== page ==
Members of civic organizations opposed to the referendum to withdraw the free school lunch program hold up signboards reading “Bad Vote: No” along with wads of money during a performance at the Han River. (Photo by Shin So-young)
In a press conference yesterday, Seoul Mayor Oh Se-hoon announced that he would resign as mayor if the currently planned referendum on free school lunches is invalidated. A referendum is invalidated when the voting rate is less than 33.3 percent. Oh says that he will put his mayorship on the line with the voting outcome in order to fulfill his responsibility. In addition to wronging the Seoul citizens who elected him, this decision to tie his mayorship with the free school lunch referendum is a flagrant case of illegal election campaigning.
When Oh recently declared out of nowhere that he would not be running in the presidential election, observers predicted he might use the resignation card as a next step. His doing so two days before the vote is a tactic intended to drive up the voting rate, making this nothing more than a self-concocted “hostage crisis.” For this reason, even critics within the Grand National Party (GNP) are saying Oh is overplaying his hand with the referendum. It is a policy vote, they are saying, not a vote of confidence in his mayorship.
From the outset, residents have been mobilized for this referendum according to Oh’s script and with his support. Regardless of its beginnings, however, the mayor needs to fulfill his responsibilities as a fair administrator once the voting process has started. For him to adopt the characterization of a judge and engage in incitement and intimidation to encourage voting in one direction is not only immoral, but also unlawful.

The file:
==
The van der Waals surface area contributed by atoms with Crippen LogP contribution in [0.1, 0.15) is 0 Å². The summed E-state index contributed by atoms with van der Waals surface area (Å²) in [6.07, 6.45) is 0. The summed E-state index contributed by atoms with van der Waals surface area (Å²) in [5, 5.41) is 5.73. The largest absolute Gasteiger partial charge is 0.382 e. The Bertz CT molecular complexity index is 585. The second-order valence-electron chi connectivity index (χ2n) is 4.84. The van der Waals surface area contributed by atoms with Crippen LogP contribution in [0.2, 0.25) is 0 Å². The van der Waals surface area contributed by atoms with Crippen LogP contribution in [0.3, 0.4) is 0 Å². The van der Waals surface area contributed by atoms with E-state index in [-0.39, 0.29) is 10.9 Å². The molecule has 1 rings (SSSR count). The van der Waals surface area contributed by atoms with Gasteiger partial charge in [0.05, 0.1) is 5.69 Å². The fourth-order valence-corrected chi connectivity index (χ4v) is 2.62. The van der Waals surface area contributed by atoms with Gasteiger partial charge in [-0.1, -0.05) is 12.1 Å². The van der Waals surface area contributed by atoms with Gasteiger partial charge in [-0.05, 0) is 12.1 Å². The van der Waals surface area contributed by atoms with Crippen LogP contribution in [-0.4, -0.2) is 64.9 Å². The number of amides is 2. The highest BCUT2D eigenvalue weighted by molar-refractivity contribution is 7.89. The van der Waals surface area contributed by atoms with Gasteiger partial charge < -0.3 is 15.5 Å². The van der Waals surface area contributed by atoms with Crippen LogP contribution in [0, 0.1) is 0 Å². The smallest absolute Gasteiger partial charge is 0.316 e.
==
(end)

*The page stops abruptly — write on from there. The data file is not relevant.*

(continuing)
Oh tearfully declared that he could not ignore the voice of conscience, claiming that it would be impossible to develop into true democracy without battling welfare populism. His words lack authenticity. The calls for expanded welfare services are a demand and task of the times, and the discussions are just now in their beginning stages. Oh defeated himself first of all when he adopted free school lunches as a target in defiance of this trend.
The South Korean Constitution clearly states that compulsory education is to be free of charge, and in the most recent local elections, a Seoul Education Superintendent and a majority of city councilors and district office head candidates pledging free school meals were voted in. Even the cities and provinces outside the Seoul area for the most part offer free lunches to all students, despite their low degree of financial independence. It is difficult to understand how the 100 percent financially self-reliant city of Seoul can spend tremendous amounts of money on Mayor Oh’s projects like the Han River Renaissance, yet insists it cannot provide meals to young students.
With a referendum, residents participate in local government through an independent expression of will to address weaknesses in representative democracy. Unfortunately, the city of Seoul’s first referendum has been distorted into a government-fabricated vote provoked by Oh’s obstinacy. It is difficult to find any meaning in participating. Oh was dead in the water as mayor the moment he moved for the referendum against the wishes of Seoul’s Metropolitan Council and citizenry, so there is nothing novel about his declaring his intent to resign.
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